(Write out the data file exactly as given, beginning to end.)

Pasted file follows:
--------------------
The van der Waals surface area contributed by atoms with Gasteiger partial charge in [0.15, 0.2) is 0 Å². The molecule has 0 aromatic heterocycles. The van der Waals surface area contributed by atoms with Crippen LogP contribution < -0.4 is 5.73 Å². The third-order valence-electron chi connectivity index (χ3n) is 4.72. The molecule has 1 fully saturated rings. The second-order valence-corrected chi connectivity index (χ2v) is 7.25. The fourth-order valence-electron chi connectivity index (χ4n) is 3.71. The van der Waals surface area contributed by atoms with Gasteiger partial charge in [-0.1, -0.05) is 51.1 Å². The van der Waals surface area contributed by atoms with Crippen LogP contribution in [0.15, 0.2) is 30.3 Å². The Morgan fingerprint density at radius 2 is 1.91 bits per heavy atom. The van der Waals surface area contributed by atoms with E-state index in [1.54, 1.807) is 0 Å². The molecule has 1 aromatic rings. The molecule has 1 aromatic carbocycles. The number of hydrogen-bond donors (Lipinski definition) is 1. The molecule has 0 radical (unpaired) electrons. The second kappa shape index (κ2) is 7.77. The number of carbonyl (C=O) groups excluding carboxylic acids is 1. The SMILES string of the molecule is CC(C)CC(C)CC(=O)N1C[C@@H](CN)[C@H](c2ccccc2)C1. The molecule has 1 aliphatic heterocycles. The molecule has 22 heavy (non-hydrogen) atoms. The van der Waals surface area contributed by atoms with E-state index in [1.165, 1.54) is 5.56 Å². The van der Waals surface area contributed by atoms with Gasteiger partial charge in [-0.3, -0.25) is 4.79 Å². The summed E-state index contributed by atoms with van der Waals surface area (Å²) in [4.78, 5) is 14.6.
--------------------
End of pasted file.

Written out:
The van der Waals surface area contributed by atoms with Gasteiger partial charge in [0.15, 0.2) is 0 Å². The molecule has 0 aromatic heterocycles. The van der Waals surface area contributed by atoms with Crippen LogP contribution < -0.4 is 5.73 Å². The third-order valence-electron chi connectivity index (χ3n) is 4.72. The molecule has 1 fully saturated rings. The second-order valence-corrected chi connectivity index (χ2v) is 7.25. The fourth-order valence-electron chi connectivity index (χ4n) is 3.71. The van der Waals surface area contributed by atoms with Gasteiger partial charge in [-0.1, -0.05) is 51.1 Å². The van der Waals surface area contributed by atoms with Crippen LogP contribution in [0.15, 0.2) is 30.3 Å². The Morgan fingerprint density at radius 2 is 1.91 bits per heavy atom. The van der Waals surface area contributed by atoms with E-state index in [1.54, 1.807) is 0 Å². The molecule has 1 aromatic rings. The molecule has 1 aromatic carbocycles. The number of hydrogen-bond donors (Lipinski definition) is 1. The molecule has 0 radical (unpaired) electrons. The second kappa shape index (κ2) is 7.77. The number of carbonyl (C=O) groups excluding carboxylic acids is 1. The SMILES string of the molecule is CC(C)CC(C)CC(=O)N1C[C@@H](CN)[C@H](c2ccccc2)C1. The molecule has 1 aliphatic heterocycles. The molecule has 22 heavy (non-hydrogen) atoms. The van der Waals surface area contributed by atoms with E-state index in [1.165, 1.54) is 5.56 Å². The van der Waals surface area contributed by atoms with Gasteiger partial charge in [-0.3, -0.25) is 4.79 Å². The summed E-state index contributed by atoms with van der Waals surface area (Å²) in [4.78, 5) is 14.6.